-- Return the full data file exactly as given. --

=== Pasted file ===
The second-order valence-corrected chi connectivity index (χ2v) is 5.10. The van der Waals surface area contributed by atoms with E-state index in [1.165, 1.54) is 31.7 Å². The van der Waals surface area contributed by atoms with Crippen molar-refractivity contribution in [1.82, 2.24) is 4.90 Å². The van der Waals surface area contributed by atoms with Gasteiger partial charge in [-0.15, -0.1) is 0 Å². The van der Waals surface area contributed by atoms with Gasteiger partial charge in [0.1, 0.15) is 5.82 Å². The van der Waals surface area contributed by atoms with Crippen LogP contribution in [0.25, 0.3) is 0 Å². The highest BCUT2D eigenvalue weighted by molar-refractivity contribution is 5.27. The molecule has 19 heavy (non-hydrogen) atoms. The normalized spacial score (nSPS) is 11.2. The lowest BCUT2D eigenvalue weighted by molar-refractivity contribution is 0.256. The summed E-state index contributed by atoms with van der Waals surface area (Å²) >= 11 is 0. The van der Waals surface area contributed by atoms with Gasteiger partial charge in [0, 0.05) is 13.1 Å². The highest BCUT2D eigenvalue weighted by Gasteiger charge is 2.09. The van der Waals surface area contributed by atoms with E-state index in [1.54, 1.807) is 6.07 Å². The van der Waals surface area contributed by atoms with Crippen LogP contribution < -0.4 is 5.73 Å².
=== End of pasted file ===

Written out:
The second-order valence-corrected chi connectivity index (χ2v) is 5.10. The van der Waals surface area contributed by atoms with E-state index in [1.165, 1.54) is 31.7 Å². The van der Waals surface area contributed by atoms with Crippen molar-refractivity contribution in [1.82, 2.24) is 4.90 Å². The van der Waals surface area contributed by atoms with Gasteiger partial charge in [-0.15, -0.1) is 0 Å². The van der Waals surface area contributed by atoms with Gasteiger partial charge in [0.1, 0.15) is 5.82 Å². The van der Waals surface area contributed by atoms with Crippen LogP contribution in [0.25, 0.3) is 0 Å². The highest BCUT2D eigenvalue weighted by molar-refractivity contribution is 5.27. The molecule has 19 heavy (non-hydrogen) atoms. The normalized spacial score (nSPS) is 11.2. The lowest BCUT2D eigenvalue weighted by molar-refractivity contribution is 0.256. The summed E-state index contributed by atoms with van der Waals surface area (Å²) >= 11 is 0. The van der Waals surface area contributed by atoms with Gasteiger partial charge in [0, 0.05) is 13.1 Å². The highest BCUT2D eigenvalue weighted by Gasteiger charge is 2.09. The van der Waals surface area contributed by atoms with E-state index in [1.54, 1.807) is 6.07 Å². The van der Waals surface area contributed by atoms with Crippen LogP contribution < -0.4 is 5.73 Å².